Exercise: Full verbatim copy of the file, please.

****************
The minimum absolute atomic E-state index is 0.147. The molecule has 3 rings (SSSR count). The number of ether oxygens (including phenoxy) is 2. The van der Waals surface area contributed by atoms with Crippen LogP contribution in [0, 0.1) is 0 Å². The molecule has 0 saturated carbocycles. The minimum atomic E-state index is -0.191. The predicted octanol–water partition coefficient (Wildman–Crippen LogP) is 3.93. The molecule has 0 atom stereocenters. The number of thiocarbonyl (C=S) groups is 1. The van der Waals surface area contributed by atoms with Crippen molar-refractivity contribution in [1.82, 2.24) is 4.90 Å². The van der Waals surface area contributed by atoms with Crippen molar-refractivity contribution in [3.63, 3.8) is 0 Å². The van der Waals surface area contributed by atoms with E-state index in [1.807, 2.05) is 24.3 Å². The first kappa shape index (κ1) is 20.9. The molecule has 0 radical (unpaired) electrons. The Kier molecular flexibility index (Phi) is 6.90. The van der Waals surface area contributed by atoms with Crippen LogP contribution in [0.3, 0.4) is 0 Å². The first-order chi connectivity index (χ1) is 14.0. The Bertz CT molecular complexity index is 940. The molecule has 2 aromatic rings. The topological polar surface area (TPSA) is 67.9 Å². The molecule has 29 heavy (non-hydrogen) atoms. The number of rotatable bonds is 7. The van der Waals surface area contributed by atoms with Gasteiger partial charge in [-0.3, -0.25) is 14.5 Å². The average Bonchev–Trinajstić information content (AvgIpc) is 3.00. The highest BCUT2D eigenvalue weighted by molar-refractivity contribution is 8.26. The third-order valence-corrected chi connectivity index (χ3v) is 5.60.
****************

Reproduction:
The minimum absolute atomic E-state index is 0.147. The molecule has 3 rings (SSSR count). The number of ether oxygens (including phenoxy) is 2. The van der Waals surface area contributed by atoms with Crippen LogP contribution in [0, 0.1) is 0 Å². The molecule has 0 saturated carbocycles. The minimum atomic E-state index is -0.191. The predicted octanol–water partition coefficient (Wildman–Crippen LogP) is 3.93. The molecule has 0 atom stereocenters. The number of thiocarbonyl (C=S) groups is 1. The van der Waals surface area contributed by atoms with Crippen molar-refractivity contribution in [1.82, 2.24) is 4.90 Å². The van der Waals surface area contributed by atoms with Crippen molar-refractivity contribution in [3.63, 3.8) is 0 Å². The van der Waals surface area contributed by atoms with E-state index in [1.807, 2.05) is 24.3 Å². The first kappa shape index (κ1) is 20.9. The molecule has 0 radical (unpaired) electrons. The Kier molecular flexibility index (Phi) is 6.90. The van der Waals surface area contributed by atoms with Crippen LogP contribution in [0.3, 0.4) is 0 Å². The first-order chi connectivity index (χ1) is 14.0. The Bertz CT molecular complexity index is 940. The molecule has 2 aromatic rings. The topological polar surface area (TPSA) is 67.9 Å². The molecule has 29 heavy (non-hydrogen) atoms. The number of rotatable bonds is 7. The van der Waals surface area contributed by atoms with Gasteiger partial charge in [-0.3, -0.25) is 14.5 Å². The average Bonchev–Trinajstić information content (AvgIpc) is 3.00. The highest BCUT2D eigenvalue weighted by molar-refractivity contribution is 8.26. The third-order valence-corrected chi connectivity index (χ3v) is 5.60.